1. “Ruby Dee R.I.P.” A ringing voice for civial rights, onstage and off, Dee dies at 91.
“Ruby Dee, one of the most enduring actresses of theater and film, whose public profile and activist passions made her, along with her husband, Ossie Davis, a leading advocate for civil rights both in show business and in the wider world, died on Wednesday at her home in New Rochelle, N.Y. She was 91. A diminutive beauty with a sense of persistent social distress and a restless, probing intelligence, Ms. Dee began her performing career in the 1940s, and it continued well into the 21st century. She was always a critical favorite, though not often cast as a leading lady. Her most successful central role was Off Broadway, in the 1970 Athol Fugard drama, ’Boesman and Lena,’ about a pair of nomadic mixed-race South Africans, for which she received overwhelming praise. Clive Barnes wrote in The New York Times, ’Ruby Dee as Lena is giving one of the finest performances I have ever seen.’”
2. “Amazon pulls Warner Bros movies from sales as trade dispute expands.” Already in fracas with publisher Hachette, retailer pulls pre-orders such as The Lego Movie to pressure the studio over pricing.
“First they came for Harry Potter’s author, and now they have come for your Lego. Amazon has expanded its trade dispute with publisher Hachette by adding Warner Bros to the list of companies it is pressuring for a better deal. The online retailer has pulled pre-orders for forthcoming Warner Home Video features, including international blockbuster The Lego Movie, 300: Rise of an Empire, Winter’s Tale and Transcendence. The move comes as Amazon continues to delay shipments and refuse pre-orders for some titles from Hachette, publisher of Harry Potter author JK Rowling, and home to David Baldacci, Stephen Colbert, David Foster Wallace and others. The retailer is also in another standoff in Germany with the Bonnier Media Group.”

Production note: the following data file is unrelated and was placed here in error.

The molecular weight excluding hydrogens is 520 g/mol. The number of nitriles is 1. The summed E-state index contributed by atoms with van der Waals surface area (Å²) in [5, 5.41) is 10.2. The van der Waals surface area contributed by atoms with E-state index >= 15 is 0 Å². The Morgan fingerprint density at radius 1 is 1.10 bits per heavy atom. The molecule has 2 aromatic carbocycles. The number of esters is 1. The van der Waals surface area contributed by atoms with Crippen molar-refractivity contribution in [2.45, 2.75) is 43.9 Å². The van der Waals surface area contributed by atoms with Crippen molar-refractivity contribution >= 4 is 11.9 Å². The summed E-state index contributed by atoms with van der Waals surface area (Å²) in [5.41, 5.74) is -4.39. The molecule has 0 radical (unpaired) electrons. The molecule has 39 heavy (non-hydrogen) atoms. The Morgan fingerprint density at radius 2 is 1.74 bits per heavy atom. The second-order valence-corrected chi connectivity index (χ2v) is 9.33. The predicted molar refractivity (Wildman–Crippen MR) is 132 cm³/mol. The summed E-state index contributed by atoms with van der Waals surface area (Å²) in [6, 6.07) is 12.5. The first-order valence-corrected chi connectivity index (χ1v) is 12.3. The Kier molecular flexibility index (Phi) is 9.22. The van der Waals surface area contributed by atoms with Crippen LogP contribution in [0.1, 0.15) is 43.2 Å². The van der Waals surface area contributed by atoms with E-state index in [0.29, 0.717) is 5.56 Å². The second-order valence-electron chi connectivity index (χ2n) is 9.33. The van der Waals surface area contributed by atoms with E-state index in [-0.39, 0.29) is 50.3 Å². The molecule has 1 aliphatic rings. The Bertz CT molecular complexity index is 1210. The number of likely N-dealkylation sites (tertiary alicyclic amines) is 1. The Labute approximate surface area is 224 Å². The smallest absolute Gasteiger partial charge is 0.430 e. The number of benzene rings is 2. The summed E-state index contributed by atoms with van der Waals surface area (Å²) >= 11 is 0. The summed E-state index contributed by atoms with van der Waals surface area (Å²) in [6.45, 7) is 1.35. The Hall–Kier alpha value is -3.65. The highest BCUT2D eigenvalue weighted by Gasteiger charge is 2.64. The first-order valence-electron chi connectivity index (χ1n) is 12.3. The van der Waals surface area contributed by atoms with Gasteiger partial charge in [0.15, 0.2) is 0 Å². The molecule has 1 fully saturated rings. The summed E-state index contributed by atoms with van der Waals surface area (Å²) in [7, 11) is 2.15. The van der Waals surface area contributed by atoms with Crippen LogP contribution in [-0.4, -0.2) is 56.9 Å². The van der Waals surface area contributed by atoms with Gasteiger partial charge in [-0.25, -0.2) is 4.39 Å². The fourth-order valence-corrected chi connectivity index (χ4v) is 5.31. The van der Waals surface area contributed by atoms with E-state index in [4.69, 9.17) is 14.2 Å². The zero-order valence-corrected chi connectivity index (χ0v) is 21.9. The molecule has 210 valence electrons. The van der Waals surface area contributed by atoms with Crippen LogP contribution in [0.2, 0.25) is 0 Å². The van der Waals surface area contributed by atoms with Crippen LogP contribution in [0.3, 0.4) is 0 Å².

3. “The Man Who Was Immune to AIDS.” But not what came after.
“It was true: Steve was one of a surpassingly small number of people on Earth whose bodies essentially ignored HIV. And he was one of an even smaller subset who had occasion to find out. Back in the early 1980s, at a time when thousands of gay men, including dozens Steve knew and loved, began dying, he kept on living. Surely he’d been multiply exposed, and yet as he waited a year, and then many, to join those he’d lost, he came to realize that his body would not give him the chance. Frantic to find out why, he went from doctor to doctor, all but begging someone to study him; when eventually someone did, a great discovery was made. Not only had he inherited a genetic mutation that spared him, but that knowledge would lead to the development of a drug that even now helps sustain the lives of people not as lucky as he. ’He realized that he could provide a piece of the jigsaw,’ one researcher said, ’and he was right.’”
4. “Queer Pagan Punk.” Calum Marsh on Derek Jarman’s hostile cinema.
“Their lives, in fact, mirrored one another’s in a number of significant ways. Like Godard, Jarman enjoyed a career as a journalist and critic before graduating to filmmaking; also like Godard, he had a reputation as something of a polemicist before ever stepping foot behind a camera. Both were erudite and fiercely intellectual. Both leaned radically left, often to the point of alienating their colleagues and peers. Both actively participated in political causes—the French student protests of May ’68 for Godard, the AIDS movement for Jarman—whose ideological ramifications are still felt today. And suffice it to say that both made films whose provocations incited about as much controversy as acclaim.”
5. “Alex Ross Perry on Impolex.” The filmmaker ruminates on the making of his debut film.
“Chad [Hartigan] and I realized that we were put into enviable positions at relatively young ages with our somewhat under-screened films. We had enough momentum to keep going but had neither wisdom nor caution. Being youthful and naïve is valuable if you have only one goal in mind and haven’t yet grown into being smart enough to have a logic center that points out how foolish your endeavors are. Premiering Impolex at CineVegas provided me with the perfect cocktail of excitement and ambition necessary to make another film, The Color Wheel, just one year later. During the production and post-production of that film it finally hit me: this is likely a huge mistake. Going double or nothing is crazy, and I am likely to be left with nothing.”
Video of the Day: The official teaser for Alejandro González Iñárritu’s Birdman:
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